RESPONSE:

We have included these theoretical papers and addressed this issue in several parts of the introduction as well as in the discussion. We have also tried to clarify the original text as we acknowledge it was not well explained.  The paragraph about definition of EIU now states:

In our study, EIU represents an umbrella term for any excessive online behaviour. Although some older literature suggests the existence of generalised internet addictions [2], more current literature leans towards specific internet use disorders [4]. This has been supported by empirical findings that generalised and specific internet addiction mostly overlap [5], and that some online applications, especially online gaming [6] and social networking [7] contribute to this phenomenon more than others.

Brand, M., Young, K. S., Laier, C., Wölfling, K., & Potenza, M. N. (2016). Integrating psychological and neurobiological considerations regarding the development and maintenance of specific Internet-use disorders: An Interaction of Person-Affect-Cognition-Execution (I-PACE) model. Neuroscience &Biobehavioral Reviews71, 252-266.

 

Brand, M., Wegmann, E., Stark, R., Müller, A., Wölfling, K., Robbins, T. W., & Potenza, M. N. (2019). The Interaction of Person-Affect-Cognition-Execution (I-PACE) model for addictive behaviors: Update, generalization to addictive behaviors beyond Internet-use disorders, and specification of the process character of addictive behaviors. Neuroscience &Biobehavioral Reviews.

 

Davis, R. A. (2001). A cognitive-behavioral model of pathological Internet use. Computers in human behavior17(2), 187-195.

RESPONSE:

These theories were incorporated in both introduction:

Prior research has mostly investigated various individual risk factors that range from low self-esteem and self-efficacy [18,19], self-directedness [5]), neuroticism [20], and loneliness [21] to attention difficulties [22]. As such, the role of social environment is neglected in models that describing both generalised and specific disordered internet use –only the role of social cognition (e.g., feelings of isolation, perceived lack of social support) is mentioned in the I-PACE model [4] and the Cognitive-Behavioral Model of Pathological Internet Use [2]. However, theories of problematic adolescent behaviour, e.g. the Problem Behavior Theory [23] and theories for media effects, e.g. the Differential Susceptibility to Media Effects Model [24] propose stronger consideration of the environmental influence, notably the family, which may both predictand moderate adolescent behaviour, including patterns of internet use.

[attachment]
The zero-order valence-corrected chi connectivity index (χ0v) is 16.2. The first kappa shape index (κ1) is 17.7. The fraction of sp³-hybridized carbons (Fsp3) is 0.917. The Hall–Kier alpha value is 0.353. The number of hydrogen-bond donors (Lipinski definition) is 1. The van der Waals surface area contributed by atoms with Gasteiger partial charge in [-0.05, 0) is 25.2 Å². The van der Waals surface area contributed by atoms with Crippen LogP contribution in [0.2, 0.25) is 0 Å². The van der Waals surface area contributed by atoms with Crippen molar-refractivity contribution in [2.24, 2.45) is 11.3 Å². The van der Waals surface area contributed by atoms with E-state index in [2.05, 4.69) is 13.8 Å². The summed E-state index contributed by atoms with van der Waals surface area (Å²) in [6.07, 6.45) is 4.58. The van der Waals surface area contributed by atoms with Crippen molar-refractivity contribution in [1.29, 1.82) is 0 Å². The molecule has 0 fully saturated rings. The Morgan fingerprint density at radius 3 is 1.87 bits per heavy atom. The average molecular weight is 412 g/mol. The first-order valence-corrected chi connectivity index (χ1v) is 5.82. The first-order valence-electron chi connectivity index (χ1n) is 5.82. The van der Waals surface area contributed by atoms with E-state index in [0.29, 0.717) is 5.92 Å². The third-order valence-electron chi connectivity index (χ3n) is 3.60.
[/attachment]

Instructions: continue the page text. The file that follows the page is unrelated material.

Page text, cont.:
And in the discussion:

It is likely that the strongest influences for EIU are personality and psychological factors, like ADHD, lower self-esteem, and emotional difficulties in general [41], which is also suggested by theoretical models like the I-PACE [4],and cognitive-behavioural models [2,57]. Since Environmental factors play a non-negligible role in adolescent lives and they should be incorporated into theoretical models of EIU and specific internet disorders as  has been done in general media-effect models ( e.g., Differential Susceptibility of Media-Effects Model[24])

As an additional term (in line with the WHO diagnosis), the authors could also speak of Internet Use Disorder.

RESPONSE:

This term has been included together with appropriate citation:

Generalized internet addiction has not reached such a consensus in the scientific community and various terms have been proposed (e.g. internet addiction, compulsive internet use [1]; pathological internet use [2]; problematic internet use [3]; internet use disorder (Brand et al., 2016).

Line 47/48: As risk factors (low) self-directedness should be mentioned.